Brand Advertising

An agency’s guide to mobile display vs. in-app advertising

Mar 17, 2022

According to IAB’s report, Outlook 2022: The US Digital Advertising Ecosystem, consumers are increasingly fleeing bad ad-supported media experiences. Both buy-side and sell-side marketers need to provide more contextually relevant experiences and quickly engage users with the best possible ad-supported experiences for sustained revenue growth. Mobile display and in-app advertising, therefore, need to be appropriately paced and relevant.


  • In Q4 2021, 55.4% of web traffic came from mobile devices, followed by laptops and desktops with 41% of web traffic, and tablets and other devices at about 3.5% 
  • Consumers spend an average of up to 4.8 hours  —  one-third of daily waking hours — on their devices, and 90% of that is spent in-app, eclipsing even TV viewing

Consumers spend more time than ever on mobile devices, and most of their mobile time is spent in applications — so if you want to reach as many as possible, you need to engage users on both fronts and use the strengths of each to boost the effectiveness of your campaigns. 

It all “ads” up

Display ads and in-app ads share some characteristics. For example, they can both contain similar features, such as rich media, video, and other interactive elements. The key differences lie between how and where the ads are experienced on a mobile device, and how the user is targeted and reached. 

Traditional display advertising – build brand awareness

The term ‘display advertising’ broadly describes what might be considered ‘traditional’ display ads that appear as part of search results or in a website. 

Often, they take the form of a banner with a click-to-download, click-to-call, or even click-to-SMS for contacting an advertiser — but they can take other forms as well. Other types of display ads include native ads, which are placed on a website and blend seamlessly with the hosting site or platform  — and social ads, which can also appear as native ads but usually contain a specific call to action. Social ads can be both targeted or retargeted because they are typically aimed at specific audiences based on demographic, location, or search history. 

Display ads are typically targeted around data such as topics, interests, demographics (such as age, parental status, and others), contextual keywords, and placement strategies to focus ads on sites being visited by the audience (based on search or web history). Keywords target according to user-defined keywords — like users searching for “running shoes” for example — but it can take time to dial in their effectiveness. Topic and demographic-based display ads — such as “tennis” or specific age groups, for example –– tend to be broad in scope and thus much higher in the funnel. 

Display ads targeting based on interests rely on deeper user data, which can include audience behavior, such as actively researching specific products and services. 

In-app advertising — speak to users where they spend the most time

In-app ads are specifically designed to appear inside a mobile application, such as a fitness tracker, a game, or a news app. As such, they are generally targeted based on the app and its users, making them more precise in their targeting. An ad for athletic shoes, for example, might be delivered inside a network of fitness or running apps. 

In-app ads can also better circumvent the banner blindness that has become common to more traditional display ads, in addition to being more precisely targeted to an audience more likely to engage and interact with the ad. Rewarded videos, for example, can reward the user with free in-game currency for viewing an ad. Interstitial ads can appear at natural ‘breaks’ in an app, grabbing eyes for a contextually relevant ad without overly tarnishing the in-app experience.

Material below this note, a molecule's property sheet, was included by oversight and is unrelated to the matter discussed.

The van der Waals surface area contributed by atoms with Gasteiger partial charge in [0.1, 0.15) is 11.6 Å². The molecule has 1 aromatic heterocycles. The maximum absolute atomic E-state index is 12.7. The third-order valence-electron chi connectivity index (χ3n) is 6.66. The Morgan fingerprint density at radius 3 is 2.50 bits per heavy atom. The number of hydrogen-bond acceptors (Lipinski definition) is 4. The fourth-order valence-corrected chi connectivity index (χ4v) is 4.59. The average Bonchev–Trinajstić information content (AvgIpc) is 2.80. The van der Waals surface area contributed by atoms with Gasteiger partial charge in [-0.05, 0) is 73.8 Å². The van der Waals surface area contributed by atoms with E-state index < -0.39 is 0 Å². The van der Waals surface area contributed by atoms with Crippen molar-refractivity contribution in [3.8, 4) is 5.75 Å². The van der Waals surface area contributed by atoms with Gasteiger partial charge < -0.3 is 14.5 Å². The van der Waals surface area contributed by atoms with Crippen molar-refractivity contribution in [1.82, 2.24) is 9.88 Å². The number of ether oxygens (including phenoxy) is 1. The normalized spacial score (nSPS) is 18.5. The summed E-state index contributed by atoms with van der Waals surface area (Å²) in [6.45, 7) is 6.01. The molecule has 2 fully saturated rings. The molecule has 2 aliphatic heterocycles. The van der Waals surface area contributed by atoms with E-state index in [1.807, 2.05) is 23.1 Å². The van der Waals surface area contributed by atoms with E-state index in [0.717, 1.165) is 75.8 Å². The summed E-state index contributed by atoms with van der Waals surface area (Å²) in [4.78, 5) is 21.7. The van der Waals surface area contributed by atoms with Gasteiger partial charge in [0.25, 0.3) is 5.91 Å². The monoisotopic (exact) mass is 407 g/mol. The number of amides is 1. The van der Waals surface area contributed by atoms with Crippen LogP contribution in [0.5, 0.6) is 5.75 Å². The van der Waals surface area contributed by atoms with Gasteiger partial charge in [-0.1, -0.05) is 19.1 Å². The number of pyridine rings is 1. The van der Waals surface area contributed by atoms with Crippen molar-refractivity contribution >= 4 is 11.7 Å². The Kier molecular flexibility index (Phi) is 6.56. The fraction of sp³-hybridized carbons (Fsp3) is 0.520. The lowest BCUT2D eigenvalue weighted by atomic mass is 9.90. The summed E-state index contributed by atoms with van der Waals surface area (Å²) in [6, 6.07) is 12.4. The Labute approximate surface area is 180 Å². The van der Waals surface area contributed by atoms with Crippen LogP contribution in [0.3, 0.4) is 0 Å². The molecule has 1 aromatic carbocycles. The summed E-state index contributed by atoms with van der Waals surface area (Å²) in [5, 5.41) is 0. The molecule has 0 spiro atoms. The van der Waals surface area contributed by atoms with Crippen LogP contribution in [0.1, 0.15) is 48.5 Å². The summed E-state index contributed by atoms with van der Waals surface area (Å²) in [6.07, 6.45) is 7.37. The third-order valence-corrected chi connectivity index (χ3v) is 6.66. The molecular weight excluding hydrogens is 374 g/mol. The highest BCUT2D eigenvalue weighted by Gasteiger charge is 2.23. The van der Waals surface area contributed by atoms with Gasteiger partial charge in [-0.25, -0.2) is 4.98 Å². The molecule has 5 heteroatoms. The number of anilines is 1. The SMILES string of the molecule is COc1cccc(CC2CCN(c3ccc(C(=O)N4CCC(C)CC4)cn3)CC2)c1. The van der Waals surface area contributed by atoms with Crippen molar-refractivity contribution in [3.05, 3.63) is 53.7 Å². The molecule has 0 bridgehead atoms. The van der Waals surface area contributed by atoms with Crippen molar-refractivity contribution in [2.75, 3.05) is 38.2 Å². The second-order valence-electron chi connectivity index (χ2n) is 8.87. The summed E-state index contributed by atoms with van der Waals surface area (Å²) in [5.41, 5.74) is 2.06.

In addition to striking where users spend most of their time and offering more precise, positive, and noticeable experiences, in-app ads are inherently brand safe as long as you take the time to review app lists and inventory, whereas standard display ads could potentially appear adjacent to undesirable content. A hyper casual game, for example, won’t suddenly display controversial news. 

We know advertisers who are focused on building brand awareness rely heavily on viewability to measure campaign success — which in the past has been a fragmented and inefficient experience in-app. But now with OM SDK support — which ALX provides — brands and agencies can confidently extend their brand-centric campaigns onto in-app and get consistent measurement across channels with better performance than display, whether it’s completion rates or viewability.

A two-pronged approach

While some have decried the death of traditional display ads for years, this is largely the result of bad ads and bad actors more than the format. Ad and pop-up blockers were not the death knell of display ads that some thought they could be, and display ads can still be a useful track. 

Today, more traditional display campaigns are often focused on building brand awareness — and if you take a mobile-first approach and create quality ads, there’s no reason to abandon display ads altogether. 

But in-app advertising reaches users where they are spending most of their time: on their mobile devices and in their favorite apps. If you’ve been overly reliant on traditional display ads or hesitant to jump into in-app advertising, now is the time. 

Used together, display advertising and in-app advertising can make a powerful, effective, and efficient campaign — building broader brand awareness while reaching potential customers where they spend most of their time — in their apps on mobile devices.

Maximize your in-app advertising returns with the help of the AppLovin Exchange.

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